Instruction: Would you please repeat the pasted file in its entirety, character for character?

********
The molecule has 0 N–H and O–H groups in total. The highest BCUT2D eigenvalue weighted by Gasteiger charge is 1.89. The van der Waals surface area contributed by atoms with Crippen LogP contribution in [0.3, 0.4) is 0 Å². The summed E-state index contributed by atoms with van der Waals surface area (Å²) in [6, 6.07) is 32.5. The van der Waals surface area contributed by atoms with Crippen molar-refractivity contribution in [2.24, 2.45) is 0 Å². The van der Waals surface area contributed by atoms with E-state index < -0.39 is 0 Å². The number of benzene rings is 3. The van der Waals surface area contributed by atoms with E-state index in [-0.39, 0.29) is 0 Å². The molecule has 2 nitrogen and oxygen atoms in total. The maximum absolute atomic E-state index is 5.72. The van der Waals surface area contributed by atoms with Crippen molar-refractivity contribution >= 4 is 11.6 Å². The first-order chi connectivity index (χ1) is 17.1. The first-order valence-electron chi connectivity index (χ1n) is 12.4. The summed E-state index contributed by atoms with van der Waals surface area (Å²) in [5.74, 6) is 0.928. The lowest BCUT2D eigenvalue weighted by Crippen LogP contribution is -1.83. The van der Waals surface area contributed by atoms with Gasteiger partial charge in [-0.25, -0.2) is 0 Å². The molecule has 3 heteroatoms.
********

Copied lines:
The molecule has 0 N–H and O–H groups in total. The highest BCUT2D eigenvalue weighted by Gasteiger charge is 1.89. The van der Waals surface area contributed by atoms with Crippen LogP contribution in [0.3, 0.4) is 0 Å². The summed E-state index contributed by atoms with van der Waals surface area (Å²) in [6, 6.07) is 32.5. The van der Waals surface area contributed by atoms with Crippen molar-refractivity contribution in [2.24, 2.45) is 0 Å². The van der Waals surface area contributed by atoms with E-state index < -0.39 is 0 Å². The number of benzene rings is 3. The van der Waals surface area contributed by atoms with E-state index in [-0.39, 0.29) is 0 Å². The molecule has 2 nitrogen and oxygen atoms in total. The maximum absolute atomic E-state index is 5.72. The van der Waals surface area contributed by atoms with Crippen molar-refractivity contribution >= 4 is 11.6 Å². The first-order chi connectivity index (χ1) is 17.1. The first-order valence-electron chi connectivity index (χ1n) is 12.4. The summed E-state index contributed by atoms with van der Waals surface area (Å²) in [5.74, 6) is 0.928. The lowest BCUT2D eigenvalue weighted by Crippen LogP contribution is -1.83. The van der Waals surface area contributed by atoms with Gasteiger partial charge in [-0.25, -0.2) is 0 Å². The molecule has 3 heteroatoms.